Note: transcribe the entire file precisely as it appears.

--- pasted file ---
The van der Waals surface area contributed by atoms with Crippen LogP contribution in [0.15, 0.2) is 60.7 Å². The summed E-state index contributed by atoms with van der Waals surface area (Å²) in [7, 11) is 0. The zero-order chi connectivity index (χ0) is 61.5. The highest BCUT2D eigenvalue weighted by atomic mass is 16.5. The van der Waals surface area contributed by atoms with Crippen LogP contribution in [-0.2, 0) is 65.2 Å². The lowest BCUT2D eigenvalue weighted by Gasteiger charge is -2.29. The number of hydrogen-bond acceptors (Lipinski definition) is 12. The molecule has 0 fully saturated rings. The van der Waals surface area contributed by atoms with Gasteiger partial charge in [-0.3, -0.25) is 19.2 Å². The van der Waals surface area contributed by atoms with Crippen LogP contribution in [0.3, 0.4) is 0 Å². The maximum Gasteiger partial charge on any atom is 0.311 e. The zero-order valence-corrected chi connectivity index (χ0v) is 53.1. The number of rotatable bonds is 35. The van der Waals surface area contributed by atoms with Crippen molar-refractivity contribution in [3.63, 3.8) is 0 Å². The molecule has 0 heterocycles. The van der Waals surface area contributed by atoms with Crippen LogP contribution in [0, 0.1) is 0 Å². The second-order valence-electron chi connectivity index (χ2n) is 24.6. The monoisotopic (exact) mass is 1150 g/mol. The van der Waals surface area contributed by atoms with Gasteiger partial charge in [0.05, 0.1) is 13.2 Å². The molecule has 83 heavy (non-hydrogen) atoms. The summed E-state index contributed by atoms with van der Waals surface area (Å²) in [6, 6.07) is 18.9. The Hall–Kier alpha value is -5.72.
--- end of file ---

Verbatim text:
The van der Waals surface area contributed by atoms with Crippen LogP contribution in [0.15, 0.2) is 60.7 Å². The summed E-state index contributed by atoms with van der Waals surface area (Å²) in [7, 11) is 0. The zero-order chi connectivity index (χ0) is 61.5. The highest BCUT2D eigenvalue weighted by atomic mass is 16.5. The van der Waals surface area contributed by atoms with Crippen LogP contribution in [-0.2, 0) is 65.2 Å². The lowest BCUT2D eigenvalue weighted by Gasteiger charge is -2.29. The number of hydrogen-bond acceptors (Lipinski definition) is 12. The molecule has 0 fully saturated rings. The van der Waals surface area contributed by atoms with Gasteiger partial charge in [-0.3, -0.25) is 19.2 Å². The van der Waals surface area contributed by atoms with Crippen LogP contribution in [0.3, 0.4) is 0 Å². The maximum Gasteiger partial charge on any atom is 0.311 e. The zero-order valence-corrected chi connectivity index (χ0v) is 53.1. The number of rotatable bonds is 35. The van der Waals surface area contributed by atoms with Crippen molar-refractivity contribution in [3.63, 3.8) is 0 Å². The molecule has 0 heterocycles. The van der Waals surface area contributed by atoms with Crippen LogP contribution in [0, 0.1) is 0 Å². The second-order valence-electron chi connectivity index (χ2n) is 24.6. The monoisotopic (exact) mass is 1150 g/mol. The van der Waals surface area contributed by atoms with Gasteiger partial charge in [0.05, 0.1) is 13.2 Å². The molecule has 83 heavy (non-hydrogen) atoms. The summed E-state index contributed by atoms with van der Waals surface area (Å²) in [6, 6.07) is 18.9. The Hall–Kier alpha value is -5.72.